WASHINGTON, D.C. - U.S. Sen. Sherrod Brown (D-OH) today introduced legislation that would expand and improve the Advanced Energy Manufacturing Tax Credit (48C) program. The Security in Energy and Manufacturing (SEAM) Act, cosponsored by Sens. Charles E. Schumer (D-NY), Jeff Merkley (D-OR), Robert P. Casey (D-PA), and Kay Hagan (D-NC), would promote more domestic manufacturing of clean energy technology.
"Manufacturing is critical to the strength of our nation and the future of our middle class, and clean energy represents the future of American manufacturing," Brown said. "Ohio already has a skilled workforce and a rich manufacturing heritage. Expanding this tax credit would create new manufacturing jobs in a future clean energy economy and help make Ohio the Silicon Valley of Clean Energy Manufacturing."
"If there was ever a market tailor-made for U.S. heavy industry, wind would be it. The parts match our manufacturing infrastructure and capabilities. The applications are here, and logistics favors local sources. However, our manufacturers must have the latest technology and equipment to successfully compete against already-established wind suppliers from other continents," Ed Weston, Director, The Great Lakes WIND Network (GLWN). "We believe it provides important incentives to catalyze the investments necessary to grow our nation's wind supply chain."
"The Advanced Energy Manufacturing Tax Credit is aimed at manufacturers that are retooling for the clean energy economy, and are creating jobs here in the United States," said David Foster, Executive Director of the Blue Green Alliance. "These targeted tax credits are instrumental in making America competitive in the race for a clean energy economy and help to create good, green jobs for Americans across our great country."
The Advanced Energy Manufacturing Tax Credit (48C) was authorized in Section 1302 of the Recovery Act and requires the Secretary of Treasury to work in consultation with the Secretary of Energy. It provides a 30 percent credit for domestic companies for investments in new, expanded, or reequipped clean energy manufacturing projects. The program is aimed at building capacity to meet this new and growing source of demand. Qualifying facilities manufacture a wide range of clean energy products, including wind turbines, solar panels, hybrid vehicle systems, carbon capture and sequestration systems, and biofuel refinery components, among others.
Through "48C" in the Recovery Act, $2.3 billion in federal funds leveraged more than $5.4 billion of private investment that supports the creation of manufacturing jobs. The funds distributed through the first wave of funding are estimated to create 17,000 jobs, plus an additional 41,000 jobs through matching private investment.
The Security in Energy and Manufacturing (SEAM) Act would extend the program and allow for grants in lieu of tax credits. This would enable the program to reach additional companies that would otherwise be unable to utilize the program - new companies that do not yet have tax liabilities or companies that struggle to find credit in today's tight financial market. Without a grant, this program is unusable for many would-be manufacturers. Both the tax credit and grant would remain at 30 percent of the cost of the project. The SEAM Act also adjusts the selection criteria to give higher priority to facilities that manufacture - rather than assemble - goods and components in the U.S.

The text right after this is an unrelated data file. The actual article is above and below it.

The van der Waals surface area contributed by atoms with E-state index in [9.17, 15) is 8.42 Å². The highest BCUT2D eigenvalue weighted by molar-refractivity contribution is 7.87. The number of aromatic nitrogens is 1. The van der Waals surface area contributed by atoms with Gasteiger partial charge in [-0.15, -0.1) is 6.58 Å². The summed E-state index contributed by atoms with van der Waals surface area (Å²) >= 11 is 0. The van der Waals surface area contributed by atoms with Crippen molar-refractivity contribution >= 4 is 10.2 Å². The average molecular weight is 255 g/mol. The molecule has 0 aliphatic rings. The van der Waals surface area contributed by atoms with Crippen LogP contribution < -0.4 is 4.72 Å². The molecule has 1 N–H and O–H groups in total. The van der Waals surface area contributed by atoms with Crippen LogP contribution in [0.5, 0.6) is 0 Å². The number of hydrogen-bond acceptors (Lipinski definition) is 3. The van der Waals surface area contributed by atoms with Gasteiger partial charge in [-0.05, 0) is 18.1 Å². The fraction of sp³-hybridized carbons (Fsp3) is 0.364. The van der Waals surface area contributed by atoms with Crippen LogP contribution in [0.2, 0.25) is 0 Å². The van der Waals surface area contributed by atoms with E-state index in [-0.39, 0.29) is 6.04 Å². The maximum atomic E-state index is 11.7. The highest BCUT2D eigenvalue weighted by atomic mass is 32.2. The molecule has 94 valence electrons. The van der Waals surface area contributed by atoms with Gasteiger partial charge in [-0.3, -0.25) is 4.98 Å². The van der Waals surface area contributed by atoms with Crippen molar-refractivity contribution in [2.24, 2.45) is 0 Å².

The initial tax credit supported seven Ohio projects, totaling nearly $125 million in tax credits; dozens more eligible projects applied for funding and were denied due to a lack of funds. The Department of Energy (DOE) states that the program was more than three times oversubscribed. Nationwide, DOE deemed 418 projects eligible, which amounts to $5.8 billion in unfunded eligible applications. These manufacturers are waiting in the pipeline, and would be ready to break ground soon after they receive funding.
The SEAM Act also helps restore American's manufacturing base. By giving priority to U.S. production, the bill would ensure that our U.S. manufacturing base produces all parts in the clean energy supply chain. As clean energy becomes one of the world's largest industries, forecasted at over $2 trillion annually, clean energy manufacturing provides a significant opportunity for the U.S. to restore its manufacturing base and create good-paying jobs domestically.
Brown has repeatedly called for the expansion of the 48C program. On April 15, Brown led a letter with 10 U.S. Senators calling for climate legislation to provide assistance for manufacturers by expanding the 48C program. On April 7, Brown joined Ron Bloom, Senior Counselor for Manufacturing Policy, to hold a roundtable with central Ohio manufacturers at Edison Welding Institute in Columbus. Earlier that same week, Sen. Brown met with southeastern Ohio manufacturers at Thermo Fisher plant in Marietta. In late March, Governor Ted Strickland (D-OH) joined 19 Governors in a letter urging President Obama to expand the 48C program.
Brown is the author of the Investments for Manufacturing Progress and Clean Technology (IMPACT) Act of 2009, legislation incorporated in the House-passed clean energy bill that would create a $30 billion revolving loan program to help auto suppliers and other small and mid-sized manufacturers retool for the clean energy industry. Brown's bill would also expand the focus of the Hollings Manufacturing Extension Partnership (MEP) to include support for manufacturers transitioning to the clean energy economy. A report released in February estimates that Brown's IMPACT Act could create more than 52,000 jobs in Ohio
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